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In most neglect patients, line bisection errors become smaller on repeated tests over the months following the lesion. We have tried to determine in two typical patients whether this is because of a real reduction in the perceptual distortions that appear to underlie line bisection errors in neglect, or whether it reflects a learned behavioural strategy to counteract those perceptual biases. We tested the patients on two occasions (2 and 12 months post-stroke), on line bisection and also on the 'Landmark' task. The data indicated that at the first testing session both patients showed strong 'perceptual' neglect, making large rightward errors in the standard bisection task and uniformly leftward pointing in the Landmark task. On the second occasion, as expected, both patients showed a marked recovery when tested with the line bisection task, making only very small errors. In contrast, their landmark performance was still markedly biased in the same direction as before. These findings suggest that despite their apparent recovery on the bisection task, both patients still experience some form of perceptual distortion of horizontal lines. It is suggested that the Landmark task may provide a sensitive means for identifying real recovery of the underlying perceptual deficit.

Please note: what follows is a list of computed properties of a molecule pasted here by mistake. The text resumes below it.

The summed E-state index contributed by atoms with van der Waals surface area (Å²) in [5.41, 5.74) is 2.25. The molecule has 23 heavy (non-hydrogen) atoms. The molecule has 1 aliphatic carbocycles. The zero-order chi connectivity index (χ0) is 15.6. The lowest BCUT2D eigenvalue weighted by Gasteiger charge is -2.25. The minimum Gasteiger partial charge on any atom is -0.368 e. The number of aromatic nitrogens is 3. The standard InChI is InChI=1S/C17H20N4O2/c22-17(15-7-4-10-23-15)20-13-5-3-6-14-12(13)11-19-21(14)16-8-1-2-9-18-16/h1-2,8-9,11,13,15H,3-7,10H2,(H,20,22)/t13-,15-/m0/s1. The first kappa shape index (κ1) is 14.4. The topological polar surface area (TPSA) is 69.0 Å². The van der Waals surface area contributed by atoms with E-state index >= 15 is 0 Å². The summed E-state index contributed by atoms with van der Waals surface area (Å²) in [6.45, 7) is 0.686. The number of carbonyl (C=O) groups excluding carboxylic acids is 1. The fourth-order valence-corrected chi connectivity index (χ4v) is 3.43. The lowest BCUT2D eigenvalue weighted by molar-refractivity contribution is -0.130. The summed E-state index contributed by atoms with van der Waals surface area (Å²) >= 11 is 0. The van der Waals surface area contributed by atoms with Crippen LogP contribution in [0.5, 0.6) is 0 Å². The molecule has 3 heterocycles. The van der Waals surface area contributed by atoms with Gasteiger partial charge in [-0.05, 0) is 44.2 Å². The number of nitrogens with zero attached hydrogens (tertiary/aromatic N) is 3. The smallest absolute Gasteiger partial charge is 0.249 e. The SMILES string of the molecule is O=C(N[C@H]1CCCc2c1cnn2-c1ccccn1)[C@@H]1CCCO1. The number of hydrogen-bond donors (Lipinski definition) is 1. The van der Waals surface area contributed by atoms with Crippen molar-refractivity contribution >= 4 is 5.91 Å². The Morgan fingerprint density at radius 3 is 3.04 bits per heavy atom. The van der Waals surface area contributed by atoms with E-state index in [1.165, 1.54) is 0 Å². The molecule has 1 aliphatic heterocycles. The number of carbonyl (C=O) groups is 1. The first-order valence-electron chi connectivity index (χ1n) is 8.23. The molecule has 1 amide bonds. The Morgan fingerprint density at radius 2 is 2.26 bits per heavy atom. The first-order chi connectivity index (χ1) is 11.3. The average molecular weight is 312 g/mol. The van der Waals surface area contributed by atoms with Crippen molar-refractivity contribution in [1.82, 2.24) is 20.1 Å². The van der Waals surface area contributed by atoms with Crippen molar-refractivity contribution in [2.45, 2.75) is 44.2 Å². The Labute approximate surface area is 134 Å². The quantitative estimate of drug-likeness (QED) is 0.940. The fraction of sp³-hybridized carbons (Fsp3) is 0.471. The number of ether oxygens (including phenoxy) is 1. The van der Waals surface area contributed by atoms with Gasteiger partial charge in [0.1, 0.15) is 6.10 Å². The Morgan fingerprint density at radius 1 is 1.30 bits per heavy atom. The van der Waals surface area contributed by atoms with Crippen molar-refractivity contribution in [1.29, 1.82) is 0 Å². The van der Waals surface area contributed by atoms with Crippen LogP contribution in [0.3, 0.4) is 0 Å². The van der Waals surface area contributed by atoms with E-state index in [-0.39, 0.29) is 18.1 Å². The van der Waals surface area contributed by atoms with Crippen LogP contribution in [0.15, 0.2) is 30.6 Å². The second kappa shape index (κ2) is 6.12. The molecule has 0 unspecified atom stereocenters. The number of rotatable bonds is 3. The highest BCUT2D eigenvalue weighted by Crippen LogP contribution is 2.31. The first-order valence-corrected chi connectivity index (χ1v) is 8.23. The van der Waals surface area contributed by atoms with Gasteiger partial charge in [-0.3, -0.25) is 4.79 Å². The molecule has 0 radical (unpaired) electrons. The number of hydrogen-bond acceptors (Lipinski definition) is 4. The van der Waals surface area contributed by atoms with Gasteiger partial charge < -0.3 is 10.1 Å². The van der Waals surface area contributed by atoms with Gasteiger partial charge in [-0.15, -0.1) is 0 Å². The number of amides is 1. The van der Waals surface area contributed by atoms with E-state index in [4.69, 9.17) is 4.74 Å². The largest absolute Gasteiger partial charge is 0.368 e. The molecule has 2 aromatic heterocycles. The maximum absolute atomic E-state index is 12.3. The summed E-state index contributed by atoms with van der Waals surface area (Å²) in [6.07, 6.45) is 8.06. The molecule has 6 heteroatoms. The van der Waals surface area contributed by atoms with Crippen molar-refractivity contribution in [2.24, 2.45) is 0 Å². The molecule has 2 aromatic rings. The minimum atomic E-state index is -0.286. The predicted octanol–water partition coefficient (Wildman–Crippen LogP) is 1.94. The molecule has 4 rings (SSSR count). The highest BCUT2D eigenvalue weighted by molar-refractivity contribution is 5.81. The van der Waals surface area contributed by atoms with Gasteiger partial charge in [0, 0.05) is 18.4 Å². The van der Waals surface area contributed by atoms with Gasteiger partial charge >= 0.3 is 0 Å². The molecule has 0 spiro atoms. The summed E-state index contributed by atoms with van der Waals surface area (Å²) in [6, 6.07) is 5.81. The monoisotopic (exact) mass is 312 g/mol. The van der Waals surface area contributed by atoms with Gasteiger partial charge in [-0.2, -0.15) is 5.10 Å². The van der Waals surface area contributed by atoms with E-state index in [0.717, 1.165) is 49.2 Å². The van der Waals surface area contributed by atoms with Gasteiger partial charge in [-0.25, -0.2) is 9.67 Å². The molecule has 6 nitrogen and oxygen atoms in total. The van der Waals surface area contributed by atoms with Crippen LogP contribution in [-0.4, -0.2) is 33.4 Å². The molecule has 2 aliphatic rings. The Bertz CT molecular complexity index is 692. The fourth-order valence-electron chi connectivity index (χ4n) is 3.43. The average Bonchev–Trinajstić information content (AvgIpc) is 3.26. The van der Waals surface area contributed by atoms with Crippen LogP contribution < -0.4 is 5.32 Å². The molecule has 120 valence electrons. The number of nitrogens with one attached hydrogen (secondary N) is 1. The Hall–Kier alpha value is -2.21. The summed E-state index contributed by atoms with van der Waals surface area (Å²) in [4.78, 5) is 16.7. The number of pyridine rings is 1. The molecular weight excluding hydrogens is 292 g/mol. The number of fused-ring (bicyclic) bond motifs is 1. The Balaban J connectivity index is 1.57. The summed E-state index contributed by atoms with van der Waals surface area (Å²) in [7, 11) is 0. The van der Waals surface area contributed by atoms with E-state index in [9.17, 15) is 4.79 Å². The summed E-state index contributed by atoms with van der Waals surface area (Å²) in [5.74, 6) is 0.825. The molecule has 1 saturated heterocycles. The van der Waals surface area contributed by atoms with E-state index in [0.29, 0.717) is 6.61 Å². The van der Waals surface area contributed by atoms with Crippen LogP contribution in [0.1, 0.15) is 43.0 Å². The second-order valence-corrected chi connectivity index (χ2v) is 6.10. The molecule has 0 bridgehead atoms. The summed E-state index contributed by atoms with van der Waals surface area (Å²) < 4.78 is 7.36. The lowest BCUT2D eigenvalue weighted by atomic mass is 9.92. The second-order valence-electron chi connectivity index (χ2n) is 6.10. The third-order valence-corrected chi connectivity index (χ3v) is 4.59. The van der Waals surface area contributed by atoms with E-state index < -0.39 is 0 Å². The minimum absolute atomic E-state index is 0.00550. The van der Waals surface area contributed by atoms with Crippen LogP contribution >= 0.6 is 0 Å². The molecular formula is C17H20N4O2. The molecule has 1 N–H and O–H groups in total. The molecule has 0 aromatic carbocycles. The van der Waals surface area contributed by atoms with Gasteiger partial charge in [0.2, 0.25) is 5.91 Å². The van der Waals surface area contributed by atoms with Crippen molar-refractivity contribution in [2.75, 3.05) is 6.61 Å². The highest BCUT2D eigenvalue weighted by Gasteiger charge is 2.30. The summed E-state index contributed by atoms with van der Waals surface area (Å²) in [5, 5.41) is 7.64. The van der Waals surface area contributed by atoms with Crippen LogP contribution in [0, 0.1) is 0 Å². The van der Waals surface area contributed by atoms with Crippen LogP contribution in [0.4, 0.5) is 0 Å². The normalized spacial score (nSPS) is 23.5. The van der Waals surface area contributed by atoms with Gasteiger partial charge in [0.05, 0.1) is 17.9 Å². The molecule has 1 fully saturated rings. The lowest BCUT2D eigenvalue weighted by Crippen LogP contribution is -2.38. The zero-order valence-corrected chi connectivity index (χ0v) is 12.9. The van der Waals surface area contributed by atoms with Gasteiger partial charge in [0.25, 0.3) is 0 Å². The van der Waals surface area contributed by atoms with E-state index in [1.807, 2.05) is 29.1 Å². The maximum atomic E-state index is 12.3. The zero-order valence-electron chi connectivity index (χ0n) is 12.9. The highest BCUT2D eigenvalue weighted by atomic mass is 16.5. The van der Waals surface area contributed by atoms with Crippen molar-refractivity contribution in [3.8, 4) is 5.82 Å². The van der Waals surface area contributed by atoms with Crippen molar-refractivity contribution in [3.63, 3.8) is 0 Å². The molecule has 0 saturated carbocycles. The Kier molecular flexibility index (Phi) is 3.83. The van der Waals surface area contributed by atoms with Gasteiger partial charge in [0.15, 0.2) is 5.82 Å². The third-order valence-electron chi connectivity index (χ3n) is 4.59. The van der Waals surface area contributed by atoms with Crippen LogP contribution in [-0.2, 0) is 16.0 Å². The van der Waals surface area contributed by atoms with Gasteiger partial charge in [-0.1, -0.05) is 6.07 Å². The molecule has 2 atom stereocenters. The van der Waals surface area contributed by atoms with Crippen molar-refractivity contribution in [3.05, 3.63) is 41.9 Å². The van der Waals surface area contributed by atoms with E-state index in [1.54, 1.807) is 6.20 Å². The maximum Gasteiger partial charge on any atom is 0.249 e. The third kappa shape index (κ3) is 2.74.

|Glasgow Author(s) Enlighten ID:||Harvey, Dr Monika|
|Authors:||Harvey, M., and Milner, A.D.|
|College/School:||College of Science and Engineering > School of Psychology|
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